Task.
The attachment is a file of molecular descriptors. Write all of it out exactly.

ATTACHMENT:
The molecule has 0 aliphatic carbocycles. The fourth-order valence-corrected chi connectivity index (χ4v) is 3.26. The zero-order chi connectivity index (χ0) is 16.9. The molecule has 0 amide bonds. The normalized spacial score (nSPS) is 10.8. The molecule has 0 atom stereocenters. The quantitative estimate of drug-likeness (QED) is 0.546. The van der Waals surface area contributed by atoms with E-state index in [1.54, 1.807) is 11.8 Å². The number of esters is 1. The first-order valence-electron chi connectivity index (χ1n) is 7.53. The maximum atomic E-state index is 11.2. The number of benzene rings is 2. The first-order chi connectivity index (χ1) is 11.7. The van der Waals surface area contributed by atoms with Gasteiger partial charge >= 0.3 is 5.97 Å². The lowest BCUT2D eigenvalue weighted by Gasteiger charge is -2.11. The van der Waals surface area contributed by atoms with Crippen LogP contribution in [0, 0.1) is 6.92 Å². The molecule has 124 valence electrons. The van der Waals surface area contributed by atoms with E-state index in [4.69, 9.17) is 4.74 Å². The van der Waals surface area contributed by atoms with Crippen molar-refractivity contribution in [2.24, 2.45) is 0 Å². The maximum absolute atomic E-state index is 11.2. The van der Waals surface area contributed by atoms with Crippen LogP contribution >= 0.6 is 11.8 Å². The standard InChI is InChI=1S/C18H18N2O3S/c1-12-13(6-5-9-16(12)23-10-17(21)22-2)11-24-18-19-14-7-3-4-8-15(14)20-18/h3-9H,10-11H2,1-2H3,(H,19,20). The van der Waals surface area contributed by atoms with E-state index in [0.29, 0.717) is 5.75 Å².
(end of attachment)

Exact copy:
The molecule has 0 aliphatic carbocycles. The fourth-order valence-corrected chi connectivity index (χ4v) is 3.26. The zero-order chi connectivity index (χ0) is 16.9. The molecule has 0 amide bonds. The normalized spacial score (nSPS) is 10.8. The molecule has 0 atom stereocenters. The quantitative estimate of drug-likeness (QED) is 0.546. The van der Waals surface area contributed by atoms with E-state index in [1.54, 1.807) is 11.8 Å². The number of esters is 1. The first-order valence-electron chi connectivity index (χ1n) is 7.53. The maximum atomic E-state index is 11.2. The number of benzene rings is 2. The first-order chi connectivity index (χ1) is 11.7. The van der Waals surface area contributed by atoms with Gasteiger partial charge >= 0.3 is 5.97 Å². The lowest BCUT2D eigenvalue weighted by Gasteiger charge is -2.11. The van der Waals surface area contributed by atoms with Crippen LogP contribution in [0, 0.1) is 6.92 Å². The molecule has 124 valence electrons. The van der Waals surface area contributed by atoms with E-state index in [4.69, 9.17) is 4.74 Å². The van der Waals surface area contributed by atoms with Crippen molar-refractivity contribution in [2.24, 2.45) is 0 Å². The maximum absolute atomic E-state index is 11.2. The van der Waals surface area contributed by atoms with Crippen LogP contribution >= 0.6 is 11.8 Å². The standard InChI is InChI=1S/C18H18N2O3S/c1-12-13(6-5-9-16(12)23-10-17(21)22-2)11-24-18-19-14-7-3-4-8-15(14)20-18/h3-9H,10-11H2,1-2H3,(H,19,20). The van der Waals surface area contributed by atoms with E-state index in [0.29, 0.717) is 5.75 Å².